@jeffbi If every property is a parameter, we should probably optimize it so we only collect information the user explicitly requests. Let's start with just the granular error handling and treat the verbose/debug output as a separate issue.

@iSazonov
Collaborator
iSazonov commented Feb 3, 2017

If we plan to port this cmdlet then it makes sense to replace the WMI calls to a direct system/registry calls.

@happysysadm
happysysadm commented Feb 3, 2017 edited

@thezim in my case wmic completes at the speed of light.

I agree with @jeffbi on the fact that there is no need to collect everything when one just asked for

get-computerinfo CsTotalPhysicalMemory

Also I want to point out that on the tested systems I don't run any third part AV or antispyware.
I agree with @SteveL-MSFT that it's hard to find out what is breaking the information flow, so if you have any idea on things I could collect and share with you, just let me know.

@powercode
Collaborator

@happysysadm @rodmhgl If you can share the file, I can try to see if I can understand what is going on.

@happysysadm

@powercode can you please explain what file you are asking for?

@powercode
Collaborator

@happysysadm I was thinking of the recording you made in Windows Performance Recorder.

@happysysadm

@powercode that file is huge (more than a gig) and most of the events are for some reason empty. Nonetheless there are a bunch of event id 80 like the one below:

ExceptionType=Microsoft.Management.Infrastructure.CimException;
ExceptionMessage=The client cannot connect to the destination specified in the request. Verify that the service on the destination is running and is accepting requests. Consult the logs and documentation for the WS-Management service running on the destination, most commonly IIS or WinRM. If the destination is the WinRM service, run the following command on the destination to analyze and configure the WinRM service: "winrm quickconfig".;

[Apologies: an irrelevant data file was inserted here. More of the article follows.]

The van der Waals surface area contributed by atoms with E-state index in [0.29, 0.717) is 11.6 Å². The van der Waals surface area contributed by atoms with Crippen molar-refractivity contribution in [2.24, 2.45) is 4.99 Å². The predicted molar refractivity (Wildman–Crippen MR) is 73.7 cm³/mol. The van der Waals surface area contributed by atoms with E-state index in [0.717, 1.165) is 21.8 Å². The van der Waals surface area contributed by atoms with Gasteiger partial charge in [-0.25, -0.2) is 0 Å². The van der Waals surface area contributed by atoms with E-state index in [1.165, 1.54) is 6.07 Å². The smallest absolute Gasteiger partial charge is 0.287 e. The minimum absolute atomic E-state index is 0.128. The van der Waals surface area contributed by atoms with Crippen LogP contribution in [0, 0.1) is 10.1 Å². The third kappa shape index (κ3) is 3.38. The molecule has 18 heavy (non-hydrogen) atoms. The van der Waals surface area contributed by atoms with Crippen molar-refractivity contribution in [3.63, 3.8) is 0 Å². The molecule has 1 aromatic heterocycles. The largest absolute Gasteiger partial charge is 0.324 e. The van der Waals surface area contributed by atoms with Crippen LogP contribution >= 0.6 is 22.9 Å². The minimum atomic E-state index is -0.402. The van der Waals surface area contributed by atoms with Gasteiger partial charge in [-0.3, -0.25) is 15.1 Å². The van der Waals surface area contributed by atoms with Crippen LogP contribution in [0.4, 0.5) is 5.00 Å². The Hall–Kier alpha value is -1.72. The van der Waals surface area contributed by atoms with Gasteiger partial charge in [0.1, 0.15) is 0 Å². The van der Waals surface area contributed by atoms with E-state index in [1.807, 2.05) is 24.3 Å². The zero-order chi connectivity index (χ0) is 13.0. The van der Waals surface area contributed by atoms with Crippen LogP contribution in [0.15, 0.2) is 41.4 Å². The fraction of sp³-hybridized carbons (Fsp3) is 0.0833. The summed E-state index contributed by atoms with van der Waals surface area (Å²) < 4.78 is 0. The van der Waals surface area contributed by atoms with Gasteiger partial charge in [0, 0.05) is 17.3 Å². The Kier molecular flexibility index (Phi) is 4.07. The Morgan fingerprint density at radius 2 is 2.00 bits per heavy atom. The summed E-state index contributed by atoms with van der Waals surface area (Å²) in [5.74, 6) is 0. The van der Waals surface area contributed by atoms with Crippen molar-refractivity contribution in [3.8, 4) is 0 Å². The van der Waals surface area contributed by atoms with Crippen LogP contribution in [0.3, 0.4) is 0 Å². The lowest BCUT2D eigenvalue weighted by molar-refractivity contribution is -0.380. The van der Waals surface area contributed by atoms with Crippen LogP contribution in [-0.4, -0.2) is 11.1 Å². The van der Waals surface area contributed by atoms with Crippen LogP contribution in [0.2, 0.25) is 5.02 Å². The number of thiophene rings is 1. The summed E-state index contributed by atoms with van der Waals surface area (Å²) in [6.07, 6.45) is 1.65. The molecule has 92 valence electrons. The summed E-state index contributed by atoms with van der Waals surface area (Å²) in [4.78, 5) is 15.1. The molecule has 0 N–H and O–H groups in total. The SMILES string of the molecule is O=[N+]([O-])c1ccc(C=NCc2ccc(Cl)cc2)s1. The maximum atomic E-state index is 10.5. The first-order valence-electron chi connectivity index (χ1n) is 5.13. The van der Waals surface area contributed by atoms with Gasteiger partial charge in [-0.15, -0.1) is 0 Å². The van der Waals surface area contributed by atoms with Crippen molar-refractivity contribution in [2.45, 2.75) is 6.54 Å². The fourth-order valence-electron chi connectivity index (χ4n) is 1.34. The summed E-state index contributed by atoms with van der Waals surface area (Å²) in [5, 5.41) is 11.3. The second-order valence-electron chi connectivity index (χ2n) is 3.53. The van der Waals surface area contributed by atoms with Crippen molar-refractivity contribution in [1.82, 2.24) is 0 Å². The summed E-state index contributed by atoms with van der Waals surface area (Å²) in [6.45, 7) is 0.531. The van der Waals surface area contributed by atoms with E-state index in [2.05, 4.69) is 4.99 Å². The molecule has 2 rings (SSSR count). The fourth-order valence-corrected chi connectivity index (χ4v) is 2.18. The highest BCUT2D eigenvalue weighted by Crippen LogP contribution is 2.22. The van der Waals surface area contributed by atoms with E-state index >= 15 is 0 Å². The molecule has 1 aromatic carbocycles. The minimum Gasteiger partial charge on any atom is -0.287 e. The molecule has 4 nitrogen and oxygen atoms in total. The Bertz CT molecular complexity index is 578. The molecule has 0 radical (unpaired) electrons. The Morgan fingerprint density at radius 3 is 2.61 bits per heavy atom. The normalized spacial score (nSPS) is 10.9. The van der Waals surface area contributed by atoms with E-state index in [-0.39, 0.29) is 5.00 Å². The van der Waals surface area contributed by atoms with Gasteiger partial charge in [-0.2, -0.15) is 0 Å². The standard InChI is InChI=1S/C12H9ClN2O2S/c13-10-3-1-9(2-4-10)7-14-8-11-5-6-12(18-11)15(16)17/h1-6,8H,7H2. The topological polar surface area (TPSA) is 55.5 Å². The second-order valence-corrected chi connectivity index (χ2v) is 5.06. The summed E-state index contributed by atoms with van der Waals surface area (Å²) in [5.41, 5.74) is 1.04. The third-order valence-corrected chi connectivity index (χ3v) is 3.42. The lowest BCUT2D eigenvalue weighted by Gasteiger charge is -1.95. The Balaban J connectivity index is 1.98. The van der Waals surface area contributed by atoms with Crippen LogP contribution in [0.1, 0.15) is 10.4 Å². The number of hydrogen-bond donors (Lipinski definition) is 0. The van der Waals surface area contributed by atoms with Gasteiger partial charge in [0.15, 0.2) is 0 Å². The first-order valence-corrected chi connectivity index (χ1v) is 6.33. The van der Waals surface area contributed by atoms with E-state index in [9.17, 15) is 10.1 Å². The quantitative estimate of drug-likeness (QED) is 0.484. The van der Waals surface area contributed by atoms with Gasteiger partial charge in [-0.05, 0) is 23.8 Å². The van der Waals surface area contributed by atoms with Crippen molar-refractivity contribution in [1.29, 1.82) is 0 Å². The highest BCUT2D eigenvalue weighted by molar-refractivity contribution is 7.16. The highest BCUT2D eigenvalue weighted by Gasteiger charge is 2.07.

ExceptionEIP=0x7ffbe4508df8;
ExceptionHRESULT=0x80131500;
ExceptionFlags=CLSCompliant;
ClrInstanceID=36

Apart from those, have you got something in particular I should look for? Looking for ideas...

@rodmhgl
rodmhgl commented Feb 6, 2017

@happysysadm Eureka! Enabling WinRM (winrm quickconfig) fixed the issue for me. Get-ComputerInfo is now returning all properties and completing in 3.7s.

@happysysadm
happysysadm commented Feb 6, 2017 edited

@rodmhgl oh c'mon I never thought of this for a cmdlet like get-computerinfo that doesn't even support Remoting. I'll give it a try as well and keep posted.

@happysysadm

@rodmhgl you were right. Just run enable-psremoting and get good values back from this cmdlet. Seems like a big bug though...

@MaximoTrinidad

Just an FYI

Get-ComputerInfo apparently work on Windows 10 Insider Preview latest Build 15007.rs_prerelease.170107-1846

getcompinfo_01_2017-02-06_15-31-22
getcompinfo_02_2017-02-06_15-31-22

@jeffbi
Collaborator
jeffbi commented Feb 6, 2017

Odd. On one of my boxes (Windows 10 Pro, 10.0.14393 PS version 5.1.14393.693) all the CIM-based properties were empty until I ran winrm quickconfig, then all of them worked.

On another box, same OS and PS versions, I get everything except the Win32_ComputerSystem properties. Yet Get-CimInstance Win32_ComputerSystem works.

I'm investigating the differences between the two cmdlets

@happysysadm

@MaximoTrinidad is winrm up and running on your win10 box?

@SteveL-MSFT
Contributor

The perf difference when WinRM is not configured for remoting is likely due to waiting multiple times for the http timeout. This cmdlet should not require remoting as the calls are being made to the local machine.

@rkeithhill
Contributor
rkeithhill commented Feb 7, 2017 edited

@rodmhgl Same here on my Windows 10 Insider build 15025 - takes ~45 seconds to run this command. Running winrm quickconfig brings it down to 4.6 seconds for me.

@SteveL-MSFT
Contributor

@jeffbi found the issue, the cmdlet is passing localhost as the computername which (by design) goes through the winrm remoting stack. The cmdlet should be passing null instead to indicate it is a local call.

@MaximoTrinidad

@happysysadm
My winrm is running in my box and "get-computerinfo" took 4 secs to execute.
getcompinfo_03_2017-02-06_15-31-22

@jeffbi jeffbi added a commit to jeffbi/PowerShell that referenced this issue Feb 7, 2017
@jeffbi jeffbi Fix #3080
Pass null rather than "localhost" to CimSession.Create
a316521
@happysysadm

Thanks @jeffbi for the quick fix.

@mirichmo mirichmo closed this in #3107 Feb 8, 2017
@mirichmo mirichmo added a commit that referenced this issue Feb 8, 2017
@jeffbi @mirichmo jeffbi + mirichmo Fix #3080 (#3107)
Pass null rather than "localhost" to CimSession.Create
7ba3b50